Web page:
01/05/2012. Contributed by Geoff Willmetts
pub: McFarland. 227 page indexed small enlarged paperback. Price: GBP29.95 (UK), $35.00 (US). ISBN: 978-0-7864-4621-6.
www.mcfarlandpub.com and www.eurospanbookstore.com
British Science Fiction in the media of film and television is a big subject and yet I was surprised by how much of junior material like ‘Space Patrol’, ‘Timeslip’, ‘Sky’ and even ‘The Tomorrow People’ or even more adult fare like ‘The Champions’ is left out or not even referenced in this book. Granted we rarely went to the glamorous and more highly budgeted American shows, but I would err on caution to say this book is comprehensive. If anything, we British tend to have series and films that are more grounded in reality before a twist is put in the tale, which reflects on how our early Science Fiction was written as well. Seeing the downside of the future tends to show British stoicism but the fact we survived it also presents a determination to survive.
It must be an age thing but I suspect the writers involved with this book did not have first hand knowledge of the time period although they do make some interesting observations. The reason why the term ‘Science Fiction’ took so long to catch on over here was, for the most part, we didn’t have a pulp fiction market and the likes of HG Wells, Jules Verne, Aldous Huxley and George Orwell were placed in general fiction than in their own category and have remained so. With the American market, it was more a matter of finding something that would sell and sell cheaply at that. Like with the western novels, Science Fiction was just something that was tried and cultivated its own market and survived. It’s only when such books and magazines came over here that the connection between the two was made. This no doubt had the influence on our media SF as being grounded in current day reality than too far into the future even when the likes of John Wyndham and Nigel Kneale came along.
David Simmons examination of Hammer Films flirtation with SF came about because it adapted a lot of shows at that time and if anything was exploiting any market it could lay its hands on. There are similar parallels to the 70s after ‘Star Wars’ and even today with once there’s shown to be a market, other studios will jump on the bandwagon.
The observations of the Gerry Anderson shows are marred by factual errors that certainly will have any of the series’ fans question the otherwise good articles here. I mean, Shane Rimmer did the voice of Scott not Virgil Tracy and I hope writer Jonathan Bignell is colour blind in some way after declaring Thunderbird 3 was red as opposed to the orange the rest of us see.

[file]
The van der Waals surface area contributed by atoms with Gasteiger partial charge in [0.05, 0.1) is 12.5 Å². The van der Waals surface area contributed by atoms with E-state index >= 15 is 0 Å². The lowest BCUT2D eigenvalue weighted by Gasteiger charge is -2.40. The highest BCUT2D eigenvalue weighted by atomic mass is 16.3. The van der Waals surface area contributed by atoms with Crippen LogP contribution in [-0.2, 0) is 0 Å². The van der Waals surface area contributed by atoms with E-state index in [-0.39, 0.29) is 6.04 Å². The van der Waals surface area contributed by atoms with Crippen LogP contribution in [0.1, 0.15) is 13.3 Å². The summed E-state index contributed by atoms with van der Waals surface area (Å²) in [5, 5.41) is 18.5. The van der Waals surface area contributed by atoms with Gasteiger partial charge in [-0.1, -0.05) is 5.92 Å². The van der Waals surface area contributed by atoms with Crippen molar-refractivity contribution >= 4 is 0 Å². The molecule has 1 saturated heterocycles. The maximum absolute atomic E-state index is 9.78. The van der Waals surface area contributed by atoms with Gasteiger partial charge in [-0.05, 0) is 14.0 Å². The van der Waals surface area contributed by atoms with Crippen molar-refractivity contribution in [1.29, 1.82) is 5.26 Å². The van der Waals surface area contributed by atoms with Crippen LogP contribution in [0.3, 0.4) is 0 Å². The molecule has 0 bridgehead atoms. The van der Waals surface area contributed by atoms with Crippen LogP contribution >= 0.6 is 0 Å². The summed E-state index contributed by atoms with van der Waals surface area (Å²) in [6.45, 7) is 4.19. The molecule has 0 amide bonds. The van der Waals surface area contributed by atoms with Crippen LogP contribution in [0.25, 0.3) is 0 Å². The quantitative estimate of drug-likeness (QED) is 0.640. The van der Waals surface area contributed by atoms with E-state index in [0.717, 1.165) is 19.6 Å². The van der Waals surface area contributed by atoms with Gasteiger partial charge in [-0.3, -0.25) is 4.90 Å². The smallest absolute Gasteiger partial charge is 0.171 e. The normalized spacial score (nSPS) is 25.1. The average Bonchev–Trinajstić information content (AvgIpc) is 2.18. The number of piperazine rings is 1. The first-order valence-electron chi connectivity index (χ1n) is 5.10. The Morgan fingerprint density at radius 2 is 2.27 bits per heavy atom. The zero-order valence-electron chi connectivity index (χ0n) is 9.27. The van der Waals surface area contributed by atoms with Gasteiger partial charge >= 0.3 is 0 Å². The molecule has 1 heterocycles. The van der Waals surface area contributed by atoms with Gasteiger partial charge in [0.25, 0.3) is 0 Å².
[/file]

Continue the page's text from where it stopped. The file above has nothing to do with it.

Peter Hutchings, with his analysis of ‘UFO’, appears not to realise that the purple hair worn by the women on Moonbase was anti-static wigs and no doubt to stop loose hair clogging up the systems and keyboards. I do agree to some extent about the limitations of only one missile to one Space Interceptor but considering the payload required even a near miss would damage the UFOs. If anything, they were there more as a deterrent than stop all attacks. With the episode ‘Confetti Check A-OK’, it wasn’t just about Straker’s marriage break-up but showing the SHADO organisation being built up as well as showing which officers were there at the beginning. Rather interestingly, although Hutchings points out one of the episodes being banished to late night because of its adult content, when he notes the other three that were as well and doesn’t mention that detail applied to them as well. Again, it’s more a point of you had to be there to know that, although it is widely known. The last time ‘UFO’ was shown on TV, even these episodes were shown before the watershed, suggesting that their tone was considered more conventional or the TV stations involved didn’t see them as adult.
The analysis of the 1989 ‘Doctor Who Movie’ by Peter Wright points out the problems when making a TV film compromising between two countries. The real problem, though, is the Americans don’t really get drama in the mass media whereas we Brits brought up with it do. This isn’t helped by them relying too much on statistics to gauge what their average viewer wants and forgetting the average SF viewer doesn’t belong to that norm.
The split of British TV shows had the Anderson series given two chapters and ‘Doctor Who’, and if you include ‘Torchwood’, three. Only a couple films, ‘A Clockwork Orange’, ’28 Days Later’ and ‘The Final Programme’ get any detailed examination. Granted, the likes of ‘Quatermass’ and ‘2001’ have been fully analysed elsewhere but even the brief look at Hammer Films’ output ignores some other films out there from the same time period. I almost got the feeling these writers chose material they could do reasonably easy.
This isn’t to say this book isn’t interesting but essentially it is still university analysis, often of comparing other people’s knowledge, most of the footnotes at the back of the book are purely where they are referenced from, than anything first hand themselves. Granted as the years go on, the number of my age group is going to go down and any knowledge is going to be purely on paper without any of the emotional content of the time. This book could have gone a lot further than it did and should have included series and films that were essential failures or why they didn’t garner their target audience to survive. I’m sure ‘Blake’s 7’ and ‘Survivors’ fans will wonder why their series didn’t even get more than a few references. If your favourite shows are here, then those of you left will have something of interest to read.
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